Learning trail paves path to education
Children giggled as they chased each other, cheered as they played games and shrieked at the exotic animals as they enjoyed the celebration for the opening of the new Born Learning Trail.
The Born Learning Trail, which goes along the Mill Pond path from the bear statue to the end of the library, was started by the United Way in conjunction with the Early Childhood Initiative to increase awareness and practice of pre-kindergarten education. Mayor Tom Stiehm performed a proclamation at the Horace Austin Park gazebo dedicating the path to early education.
“What I think (early education) does is it helps preschool kids learn and get on the right track for learning,” said Stiehm. “The earlier you get them started, the easier it is for them when they start school.”
Each light post along the path is now adorned with two signs, one in English and one in Spanish, that give parents or daycare providers educational questions to ask their children while walking the path. In addition, a hopscotch court was painted on the path near the library.
“We are promoting early learning and literacy, and it’s really fun. We’re reinforcing that it’s a really fun thing to know your letters, that it’s a really fun thing to put those letters together into words and encouraging kids that are really little to think about themselves as readers,” said Mary Anne Law, director of the Parent Resource Center.
The trail was funded by a grant from the Hormel Foundation. Signs were made and designed by Precision Signs.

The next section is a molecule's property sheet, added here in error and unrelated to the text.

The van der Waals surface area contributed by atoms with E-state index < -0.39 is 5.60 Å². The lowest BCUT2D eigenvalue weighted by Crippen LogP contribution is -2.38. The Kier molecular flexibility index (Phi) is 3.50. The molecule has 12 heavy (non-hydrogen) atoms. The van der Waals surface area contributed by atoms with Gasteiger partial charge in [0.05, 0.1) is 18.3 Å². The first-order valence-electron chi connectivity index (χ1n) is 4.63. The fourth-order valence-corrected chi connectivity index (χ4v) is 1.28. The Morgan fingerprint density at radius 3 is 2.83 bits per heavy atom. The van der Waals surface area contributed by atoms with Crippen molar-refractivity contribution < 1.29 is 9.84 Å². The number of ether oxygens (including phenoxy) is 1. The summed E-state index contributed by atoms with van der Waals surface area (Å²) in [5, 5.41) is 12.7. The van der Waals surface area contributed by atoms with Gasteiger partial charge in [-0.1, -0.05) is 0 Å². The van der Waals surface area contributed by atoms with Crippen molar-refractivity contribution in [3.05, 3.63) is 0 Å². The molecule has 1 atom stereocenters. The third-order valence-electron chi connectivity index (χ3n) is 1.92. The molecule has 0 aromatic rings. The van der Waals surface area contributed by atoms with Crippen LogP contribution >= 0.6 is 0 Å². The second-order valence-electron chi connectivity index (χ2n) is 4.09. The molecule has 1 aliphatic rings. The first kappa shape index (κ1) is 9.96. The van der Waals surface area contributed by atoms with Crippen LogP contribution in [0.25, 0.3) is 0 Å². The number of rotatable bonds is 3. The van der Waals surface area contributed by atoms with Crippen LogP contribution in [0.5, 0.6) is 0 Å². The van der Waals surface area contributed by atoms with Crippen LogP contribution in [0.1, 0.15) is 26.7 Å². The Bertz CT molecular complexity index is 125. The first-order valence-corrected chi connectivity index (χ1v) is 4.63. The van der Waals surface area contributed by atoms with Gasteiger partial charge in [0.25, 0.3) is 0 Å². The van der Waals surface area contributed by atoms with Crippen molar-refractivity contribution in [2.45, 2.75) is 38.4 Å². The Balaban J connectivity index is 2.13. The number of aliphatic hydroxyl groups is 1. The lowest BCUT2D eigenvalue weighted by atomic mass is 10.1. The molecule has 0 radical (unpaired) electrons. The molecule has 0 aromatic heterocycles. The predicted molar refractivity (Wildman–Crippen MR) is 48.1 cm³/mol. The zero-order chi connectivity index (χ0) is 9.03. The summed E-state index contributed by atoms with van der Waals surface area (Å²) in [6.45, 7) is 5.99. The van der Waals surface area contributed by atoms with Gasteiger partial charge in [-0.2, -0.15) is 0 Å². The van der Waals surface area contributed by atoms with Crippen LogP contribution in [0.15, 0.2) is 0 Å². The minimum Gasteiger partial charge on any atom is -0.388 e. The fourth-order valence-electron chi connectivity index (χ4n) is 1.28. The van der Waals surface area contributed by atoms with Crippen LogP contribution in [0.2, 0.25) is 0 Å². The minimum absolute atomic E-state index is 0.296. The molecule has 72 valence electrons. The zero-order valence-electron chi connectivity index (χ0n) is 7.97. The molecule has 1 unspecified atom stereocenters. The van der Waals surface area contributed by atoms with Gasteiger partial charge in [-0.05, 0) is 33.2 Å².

United Way hopes that methods of early education like the signs will improve children’s’ future, as well as improve the community, said Chris Grev, Mower County United Way marketing specialist.
“It’s never too early to teach your children. There are startling statistics that children that are ready for kindergarten by age six will be successful, but children who are not ready will always be playing catch up,” said Grev. “Every dollar spent on early child development will save the community $17 of investment later on by preventing lots of problems in later grades.”
To celebrate the dedication, several activities where held for children and parents immediately afterwards in the park. The activities included tossing a bean bag, scrounging through hay for coin and a demonstration by the Minnesota Zoomobile. The activities where staffed by volunteers from United Way, Americore Vista, the police department and Mower County Public Health.
Public health officials were also representatives of the event’s place in the larger Bike Walk Week that began this week with the celebration.
Bike Week is week-long schedule of events designed to promote healthy lifestyles and help reduce carbon emissions. Bike week will continue with the 12th Annual Shooting Star Trail Ride on Saturday at 7:30 a.m. in Adams City Park. Registration forms are available at Rydjor Bike.
Later that day, Adams Community Pool is offering a free open swim from noon to 5 p.m. and 7 to 9 p.m.
On Sunday, the Family Bike Ride to Marcusem park will meet in the Mill Pond Parking lot at 12:15 p.m. Tickets will be available for purchase to watch a game featuring two Austin’s Amateur Teams, the Austin Grey-hounds and the Austin Blue Socks, at the park.
Also on Sunday, Austin can get a taste of local grown produce at the Oak Park Mall Farmer’s Market taking place at 1301 18th St. NW. at 4 p.m. The Farmer’s Market will meet Monday from 4 to 6 p.m. and Saturday from 9 to 11 a.m. at Oak Park Mall. The Farmer’s market will again be hosted from 4 to 6 p.m. on Thursday at the intersection of Main and 1st Ave NW from 4 to 6 p.m.
Austin residents can take a load off their feet on Wednesday, because AMCAT is offering free rides on their buses from 7 a.m. to 5 p.m. To contact the bus service for route information call 507-433-2379.
Finally, the week’s last bike events will be at Austin High School next Thursday. The cafeteria will hold a Bike Helmet Safety Fun event from 11 to noon and 1 to 2 p.m. while the south parking lot will host Bike Safety Day Camp from noon to 2 p.m. and 2 to 4 p.m. Austin Police Department Officers Mike Tischer and Todd Clennon will lead the day camp.